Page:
Oct. 26, 1977: His Royal Highness Charles, Prince of Wales, visited Edwards Air Force Base, Calif., to view the final free flight of the Enterprise.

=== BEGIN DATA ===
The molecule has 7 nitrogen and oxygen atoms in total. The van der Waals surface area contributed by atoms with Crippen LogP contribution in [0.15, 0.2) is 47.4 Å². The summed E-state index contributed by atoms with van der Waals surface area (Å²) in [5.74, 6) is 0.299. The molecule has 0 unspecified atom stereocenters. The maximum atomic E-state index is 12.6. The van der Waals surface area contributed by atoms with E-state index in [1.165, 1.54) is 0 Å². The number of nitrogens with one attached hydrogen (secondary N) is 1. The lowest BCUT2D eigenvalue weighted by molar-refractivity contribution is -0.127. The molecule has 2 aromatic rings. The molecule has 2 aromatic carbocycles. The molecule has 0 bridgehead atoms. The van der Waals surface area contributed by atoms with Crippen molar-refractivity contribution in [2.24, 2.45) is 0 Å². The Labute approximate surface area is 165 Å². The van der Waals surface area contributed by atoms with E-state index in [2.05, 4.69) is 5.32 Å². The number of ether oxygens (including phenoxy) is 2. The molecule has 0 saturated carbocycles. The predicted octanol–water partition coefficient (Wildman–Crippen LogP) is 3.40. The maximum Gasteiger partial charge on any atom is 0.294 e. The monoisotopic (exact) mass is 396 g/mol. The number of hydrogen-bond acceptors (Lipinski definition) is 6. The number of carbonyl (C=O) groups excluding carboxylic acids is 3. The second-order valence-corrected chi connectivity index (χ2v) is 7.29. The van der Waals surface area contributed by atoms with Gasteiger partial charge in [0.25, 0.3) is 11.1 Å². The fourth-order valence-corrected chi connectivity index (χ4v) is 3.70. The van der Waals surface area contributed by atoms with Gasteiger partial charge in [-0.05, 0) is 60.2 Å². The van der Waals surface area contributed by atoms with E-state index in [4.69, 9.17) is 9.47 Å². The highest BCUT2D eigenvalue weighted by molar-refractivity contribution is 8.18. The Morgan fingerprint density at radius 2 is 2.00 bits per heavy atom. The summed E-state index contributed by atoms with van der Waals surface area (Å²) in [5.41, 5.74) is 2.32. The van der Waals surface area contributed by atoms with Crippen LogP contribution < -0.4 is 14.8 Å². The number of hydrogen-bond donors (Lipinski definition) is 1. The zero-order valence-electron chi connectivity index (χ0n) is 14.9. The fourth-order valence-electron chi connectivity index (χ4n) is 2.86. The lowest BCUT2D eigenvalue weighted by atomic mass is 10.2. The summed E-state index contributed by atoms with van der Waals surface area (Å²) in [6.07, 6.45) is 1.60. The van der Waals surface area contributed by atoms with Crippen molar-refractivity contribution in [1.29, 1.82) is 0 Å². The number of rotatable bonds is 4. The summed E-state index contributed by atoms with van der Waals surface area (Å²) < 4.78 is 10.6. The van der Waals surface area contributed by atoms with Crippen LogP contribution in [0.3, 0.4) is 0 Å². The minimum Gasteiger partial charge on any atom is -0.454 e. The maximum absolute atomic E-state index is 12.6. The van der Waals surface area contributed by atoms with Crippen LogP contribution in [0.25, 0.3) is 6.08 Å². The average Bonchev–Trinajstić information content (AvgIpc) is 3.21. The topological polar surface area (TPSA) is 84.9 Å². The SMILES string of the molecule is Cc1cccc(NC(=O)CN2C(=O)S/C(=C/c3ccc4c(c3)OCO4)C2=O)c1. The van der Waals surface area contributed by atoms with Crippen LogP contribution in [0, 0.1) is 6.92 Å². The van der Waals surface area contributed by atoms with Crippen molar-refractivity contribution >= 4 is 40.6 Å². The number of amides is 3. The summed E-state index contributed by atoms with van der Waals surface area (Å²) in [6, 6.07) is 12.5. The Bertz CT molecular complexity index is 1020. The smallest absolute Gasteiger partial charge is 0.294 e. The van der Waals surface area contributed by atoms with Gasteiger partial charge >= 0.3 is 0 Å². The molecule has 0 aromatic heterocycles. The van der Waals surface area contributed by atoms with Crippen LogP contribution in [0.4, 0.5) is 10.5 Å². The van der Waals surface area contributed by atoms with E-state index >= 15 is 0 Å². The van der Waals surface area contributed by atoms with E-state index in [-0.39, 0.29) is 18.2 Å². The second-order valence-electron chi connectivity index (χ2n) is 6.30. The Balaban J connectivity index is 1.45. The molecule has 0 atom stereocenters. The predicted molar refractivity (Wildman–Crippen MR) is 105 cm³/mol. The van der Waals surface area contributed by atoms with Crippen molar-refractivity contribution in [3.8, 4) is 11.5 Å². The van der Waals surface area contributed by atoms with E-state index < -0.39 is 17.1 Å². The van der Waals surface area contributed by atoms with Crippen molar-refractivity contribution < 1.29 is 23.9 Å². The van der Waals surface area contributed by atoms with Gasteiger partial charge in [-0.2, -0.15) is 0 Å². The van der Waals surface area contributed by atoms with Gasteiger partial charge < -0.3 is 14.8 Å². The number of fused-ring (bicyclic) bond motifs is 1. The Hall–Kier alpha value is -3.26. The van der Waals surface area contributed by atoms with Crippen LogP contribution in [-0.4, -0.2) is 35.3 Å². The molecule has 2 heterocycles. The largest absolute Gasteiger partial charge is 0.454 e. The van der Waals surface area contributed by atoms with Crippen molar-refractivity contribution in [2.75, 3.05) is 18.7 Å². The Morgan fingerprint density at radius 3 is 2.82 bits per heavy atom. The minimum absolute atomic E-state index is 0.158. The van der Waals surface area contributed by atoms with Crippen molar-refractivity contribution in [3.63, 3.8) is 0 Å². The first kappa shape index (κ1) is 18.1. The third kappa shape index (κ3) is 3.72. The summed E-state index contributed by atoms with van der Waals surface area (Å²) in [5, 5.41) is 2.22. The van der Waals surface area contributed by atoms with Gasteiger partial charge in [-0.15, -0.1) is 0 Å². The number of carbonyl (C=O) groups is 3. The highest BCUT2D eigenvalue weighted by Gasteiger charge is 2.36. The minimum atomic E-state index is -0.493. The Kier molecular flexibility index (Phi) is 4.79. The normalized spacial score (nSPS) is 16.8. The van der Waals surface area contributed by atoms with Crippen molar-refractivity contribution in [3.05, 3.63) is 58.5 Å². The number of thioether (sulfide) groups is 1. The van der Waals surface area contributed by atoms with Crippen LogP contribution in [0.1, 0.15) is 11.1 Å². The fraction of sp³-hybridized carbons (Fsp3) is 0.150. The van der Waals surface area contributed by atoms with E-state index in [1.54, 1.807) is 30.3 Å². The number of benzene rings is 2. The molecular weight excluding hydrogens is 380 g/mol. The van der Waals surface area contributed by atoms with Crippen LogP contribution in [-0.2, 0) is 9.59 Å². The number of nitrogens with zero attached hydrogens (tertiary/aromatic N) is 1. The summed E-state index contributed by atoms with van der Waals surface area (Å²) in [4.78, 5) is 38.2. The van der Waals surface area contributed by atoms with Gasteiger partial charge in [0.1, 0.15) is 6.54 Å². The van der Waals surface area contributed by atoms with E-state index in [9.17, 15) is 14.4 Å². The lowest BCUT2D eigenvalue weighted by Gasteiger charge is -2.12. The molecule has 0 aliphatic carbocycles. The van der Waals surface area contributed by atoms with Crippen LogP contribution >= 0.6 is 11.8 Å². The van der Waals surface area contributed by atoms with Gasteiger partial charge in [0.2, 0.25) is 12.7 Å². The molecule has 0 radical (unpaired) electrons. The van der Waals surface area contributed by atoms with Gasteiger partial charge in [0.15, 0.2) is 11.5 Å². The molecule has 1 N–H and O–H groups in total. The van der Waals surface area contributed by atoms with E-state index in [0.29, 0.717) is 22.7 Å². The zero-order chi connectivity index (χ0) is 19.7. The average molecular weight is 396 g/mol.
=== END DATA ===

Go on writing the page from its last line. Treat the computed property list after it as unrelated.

Oct. 27, 1961: At 10:06 a.m., EST, 3.97 seconds after ignition, the first Saturn C-1 heavy launch vehicle (Saturn I, SA-1) lifted off from Launch Complex 34 at Cape Canaveral, Fla. This was a test of the first stage, only. The rocket’s upper stages were dummies. At about 109 seconds after liftoff, four inner engines of the first stage shut down, followed 6 seconds later by the outer four. The rocket continued on a ballistic trajectory. The Saturn C-1 was bigger than any rocket built up to that time. Early versions of the three-stage rocket were 162 feet, 8.9 inches tall, with a maximum diameter of 21 feet, 5 inches. The all-up weight was 1,124,000 pounds. The first stage of SA-1 was built by the Marshall Space Flight Center at Huntsville, Ala. The S-I stage was built up with a Jupiter rocket fuel tank in the center for liquid oxygen, surrounded by eight Redstone rocket tanks. Four were filled with RP-1 propellant, alternating with four filled with LOx. The first stage was powered by eight Rocketdyne Division H-1 engines rated at 165,000 pounds of thrust, each. Total thrust for the first stage was 1,320,000 pounds. The outer four engines were gimbaled to steer the rocket. The first stage had been test fired 20 times before being transported to Cape Canaveral by barge. For the first flight, SA-1, the S-V second stage and S-V third stage were dummies. The S-IV was filled with 90,000 pounds of water for ballast. The S-V third stage, carried 100,000 pounds of water. Mounted above the third stage was a Jupiter nose cone. SA-1 reached a maximum speed of 3,607 miles per hour, and a peak altitude of 84.813 miles. It impacted in the Atlantic Ocean 214.727 miles down range. The duration of the flight was 15 minutes, and the flight was considered to be nearly flawless.